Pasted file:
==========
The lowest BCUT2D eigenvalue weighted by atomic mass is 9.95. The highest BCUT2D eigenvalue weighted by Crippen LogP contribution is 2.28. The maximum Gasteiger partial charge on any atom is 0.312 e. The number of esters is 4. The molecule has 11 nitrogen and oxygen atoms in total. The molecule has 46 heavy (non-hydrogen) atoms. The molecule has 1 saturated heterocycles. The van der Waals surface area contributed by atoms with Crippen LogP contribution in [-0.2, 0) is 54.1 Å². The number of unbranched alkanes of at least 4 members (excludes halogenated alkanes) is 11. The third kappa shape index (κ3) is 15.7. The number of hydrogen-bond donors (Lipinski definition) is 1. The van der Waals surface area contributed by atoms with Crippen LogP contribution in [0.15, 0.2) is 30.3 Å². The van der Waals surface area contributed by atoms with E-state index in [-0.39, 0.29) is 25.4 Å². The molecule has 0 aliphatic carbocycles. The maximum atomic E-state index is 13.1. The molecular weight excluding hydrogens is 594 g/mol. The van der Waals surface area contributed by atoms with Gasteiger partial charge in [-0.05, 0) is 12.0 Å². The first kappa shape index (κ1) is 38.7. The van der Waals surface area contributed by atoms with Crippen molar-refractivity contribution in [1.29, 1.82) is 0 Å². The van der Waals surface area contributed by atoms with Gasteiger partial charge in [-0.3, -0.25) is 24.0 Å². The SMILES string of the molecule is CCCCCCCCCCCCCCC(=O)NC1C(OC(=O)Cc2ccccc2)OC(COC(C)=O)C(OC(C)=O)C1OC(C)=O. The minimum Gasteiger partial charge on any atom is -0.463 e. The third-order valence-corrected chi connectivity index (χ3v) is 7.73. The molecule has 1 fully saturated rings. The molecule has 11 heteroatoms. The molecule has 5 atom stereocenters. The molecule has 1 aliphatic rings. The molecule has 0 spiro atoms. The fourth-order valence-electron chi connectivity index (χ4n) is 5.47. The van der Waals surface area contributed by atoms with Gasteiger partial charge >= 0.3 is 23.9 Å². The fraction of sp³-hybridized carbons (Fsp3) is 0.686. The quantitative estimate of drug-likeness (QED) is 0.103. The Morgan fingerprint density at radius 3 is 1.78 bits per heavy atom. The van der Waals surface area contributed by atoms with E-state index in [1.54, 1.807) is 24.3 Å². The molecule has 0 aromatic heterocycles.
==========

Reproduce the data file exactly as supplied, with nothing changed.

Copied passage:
The lowest BCUT2D eigenvalue weighted by atomic mass is 9.95. The highest BCUT2D eigenvalue weighted by Crippen LogP contribution is 2.28. The maximum Gasteiger partial charge on any atom is 0.312 e. The number of esters is 4. The molecule has 11 nitrogen and oxygen atoms in total. The molecule has 46 heavy (non-hydrogen) atoms. The molecule has 1 saturated heterocycles. The van der Waals surface area contributed by atoms with Crippen LogP contribution in [-0.2, 0) is 54.1 Å². The number of unbranched alkanes of at least 4 members (excludes halogenated alkanes) is 11. The third kappa shape index (κ3) is 15.7. The number of hydrogen-bond donors (Lipinski definition) is 1. The van der Waals surface area contributed by atoms with Crippen LogP contribution in [0.15, 0.2) is 30.3 Å². The van der Waals surface area contributed by atoms with E-state index in [-0.39, 0.29) is 25.4 Å². The molecule has 0 aliphatic carbocycles. The maximum atomic E-state index is 13.1. The molecular weight excluding hydrogens is 594 g/mol. The van der Waals surface area contributed by atoms with Gasteiger partial charge in [-0.05, 0) is 12.0 Å². The first kappa shape index (κ1) is 38.7. The van der Waals surface area contributed by atoms with Crippen molar-refractivity contribution in [1.29, 1.82) is 0 Å². The van der Waals surface area contributed by atoms with Gasteiger partial charge in [-0.3, -0.25) is 24.0 Å². The SMILES string of the molecule is CCCCCCCCCCCCCCC(=O)NC1C(OC(=O)Cc2ccccc2)OC(COC(C)=O)C(OC(C)=O)C1OC(C)=O. The minimum Gasteiger partial charge on any atom is -0.463 e. The third-order valence-corrected chi connectivity index (χ3v) is 7.73. The molecule has 1 fully saturated rings. The molecule has 11 heteroatoms. The molecule has 5 atom stereocenters. The molecule has 1 aliphatic rings. The molecule has 0 spiro atoms. The fourth-order valence-electron chi connectivity index (χ4n) is 5.47. The van der Waals surface area contributed by atoms with Gasteiger partial charge >= 0.3 is 23.9 Å². The fraction of sp³-hybridized carbons (Fsp3) is 0.686. The quantitative estimate of drug-likeness (QED) is 0.103. The Morgan fingerprint density at radius 3 is 1.78 bits per heavy atom. The van der Waals surface area contributed by atoms with E-state index in [1.54, 1.807) is 24.3 Å². The molecule has 0 aromatic heterocycles.